“That’s one of the reasons we’re able to adapt and pivot so quickly,” Denison says. “We have a library of about 300 video walkthroughs and virtual tours that we have done and completed that we can slide into the format. I’ve been training brokers for years on how to do Facebook Live. This week we’re going to have 25 or 30 on walkthroughs.”

The idea, he adds, is to keep communications open with customers. “We want to show them that while they’re responsibly doing social distancing, they can also have fun and interact with people who like boats,” he says.

Virtual Marketing, no Boat Shows

Intrepid Boats had planned to introduce its 409 Valor at the Palm Beach International Boat Show, which was postponed, then canceled. “Now I’m stuck with this boat nobody can see,” says president Ken Clinton, who decided to create online buzz around the boat’s virtual debut instead. He dove into ideas for expanding the company’s social media and virtual presence.

“If all these people, in many cases, are quarantined, a lot of people that can afford one of our boats have suddenly got a lot of time on their hands,” Clinton says. “This gives me an opportunity to reach out to all those people who are stuck staring at their phones and laptops, and get in front of their face.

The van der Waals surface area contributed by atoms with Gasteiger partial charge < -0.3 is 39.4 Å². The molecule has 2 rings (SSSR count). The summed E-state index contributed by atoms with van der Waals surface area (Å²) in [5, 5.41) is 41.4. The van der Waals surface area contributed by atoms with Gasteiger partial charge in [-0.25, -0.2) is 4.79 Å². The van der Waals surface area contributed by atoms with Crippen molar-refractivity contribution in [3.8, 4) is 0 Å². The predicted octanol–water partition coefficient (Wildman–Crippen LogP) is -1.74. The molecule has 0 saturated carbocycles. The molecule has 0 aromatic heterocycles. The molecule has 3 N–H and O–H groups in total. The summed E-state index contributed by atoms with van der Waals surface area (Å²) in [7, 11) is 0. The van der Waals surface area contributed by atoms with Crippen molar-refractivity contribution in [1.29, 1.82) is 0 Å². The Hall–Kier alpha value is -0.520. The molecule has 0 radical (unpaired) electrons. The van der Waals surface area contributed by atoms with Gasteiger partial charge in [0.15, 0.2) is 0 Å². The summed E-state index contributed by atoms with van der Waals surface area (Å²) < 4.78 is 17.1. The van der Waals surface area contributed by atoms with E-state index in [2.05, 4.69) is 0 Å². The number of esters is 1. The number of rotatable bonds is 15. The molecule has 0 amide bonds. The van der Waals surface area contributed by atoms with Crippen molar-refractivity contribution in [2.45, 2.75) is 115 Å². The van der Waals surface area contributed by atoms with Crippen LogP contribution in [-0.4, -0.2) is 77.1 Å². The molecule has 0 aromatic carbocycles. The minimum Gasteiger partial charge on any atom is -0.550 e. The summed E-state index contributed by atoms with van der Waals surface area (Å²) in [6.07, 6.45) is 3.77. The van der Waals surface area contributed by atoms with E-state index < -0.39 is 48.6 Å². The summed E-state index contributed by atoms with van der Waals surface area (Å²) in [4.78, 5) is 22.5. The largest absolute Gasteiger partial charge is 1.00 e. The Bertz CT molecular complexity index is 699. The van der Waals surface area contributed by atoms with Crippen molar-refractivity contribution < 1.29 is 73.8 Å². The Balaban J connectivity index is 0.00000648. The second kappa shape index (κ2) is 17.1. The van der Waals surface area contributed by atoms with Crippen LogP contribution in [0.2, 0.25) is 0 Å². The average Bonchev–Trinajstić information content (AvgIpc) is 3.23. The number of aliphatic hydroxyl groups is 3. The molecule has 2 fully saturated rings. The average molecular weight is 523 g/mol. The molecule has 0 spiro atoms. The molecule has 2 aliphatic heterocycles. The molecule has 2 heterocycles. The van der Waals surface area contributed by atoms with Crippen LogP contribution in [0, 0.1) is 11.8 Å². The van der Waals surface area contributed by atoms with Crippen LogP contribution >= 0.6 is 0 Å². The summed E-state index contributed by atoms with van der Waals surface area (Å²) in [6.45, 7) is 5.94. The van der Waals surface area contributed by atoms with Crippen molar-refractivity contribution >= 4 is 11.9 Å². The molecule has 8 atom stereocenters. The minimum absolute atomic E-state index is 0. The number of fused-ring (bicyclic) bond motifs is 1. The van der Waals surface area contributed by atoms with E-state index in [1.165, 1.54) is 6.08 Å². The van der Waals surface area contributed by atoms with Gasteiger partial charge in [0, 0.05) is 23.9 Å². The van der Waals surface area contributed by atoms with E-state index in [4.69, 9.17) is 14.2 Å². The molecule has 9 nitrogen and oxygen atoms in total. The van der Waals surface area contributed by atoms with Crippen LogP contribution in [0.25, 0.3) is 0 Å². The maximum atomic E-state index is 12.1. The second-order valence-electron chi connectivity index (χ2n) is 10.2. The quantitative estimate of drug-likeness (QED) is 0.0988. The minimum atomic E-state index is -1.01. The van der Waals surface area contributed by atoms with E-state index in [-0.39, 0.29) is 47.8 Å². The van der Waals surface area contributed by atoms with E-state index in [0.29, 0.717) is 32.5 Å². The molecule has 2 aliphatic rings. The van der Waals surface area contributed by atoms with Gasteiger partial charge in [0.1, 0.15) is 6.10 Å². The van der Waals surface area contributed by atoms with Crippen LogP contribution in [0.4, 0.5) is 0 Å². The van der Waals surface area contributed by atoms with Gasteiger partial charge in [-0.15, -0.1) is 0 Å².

“It’s going to force us down a different path,” he adds. “We’re going to have to figure out a different way to do business. It’s an evolution, and as we evolve, we’ll get used to a new normal. If this coronavirus can happen now, what’s to make us think it can’t happen again?”

Imtra has been using its lockdown time to better leverage technology and build a content library so customers could more easily research products themselves, says company president and CEO Eric Braitmayer. “We want to reinvent the way we work with our customers,” he says. “If we do more video conferences — so many of our customers are so spread out, our guys spend an incredible amount of time driving. There are old-school guys who probably think that in-person thing is the way to go, and you can still provide old-school support using new-school tools, and be more places more quickly, and fit into our customers schedules more easily.”

Denison Yachting founder Bob Denison says making digital marketing a priority is helping his company transition to doing business during the pandemic.

Denison Yachting founder Bob Denison says making digital marketing a priority is helping his company transition to doing business during the pandemic.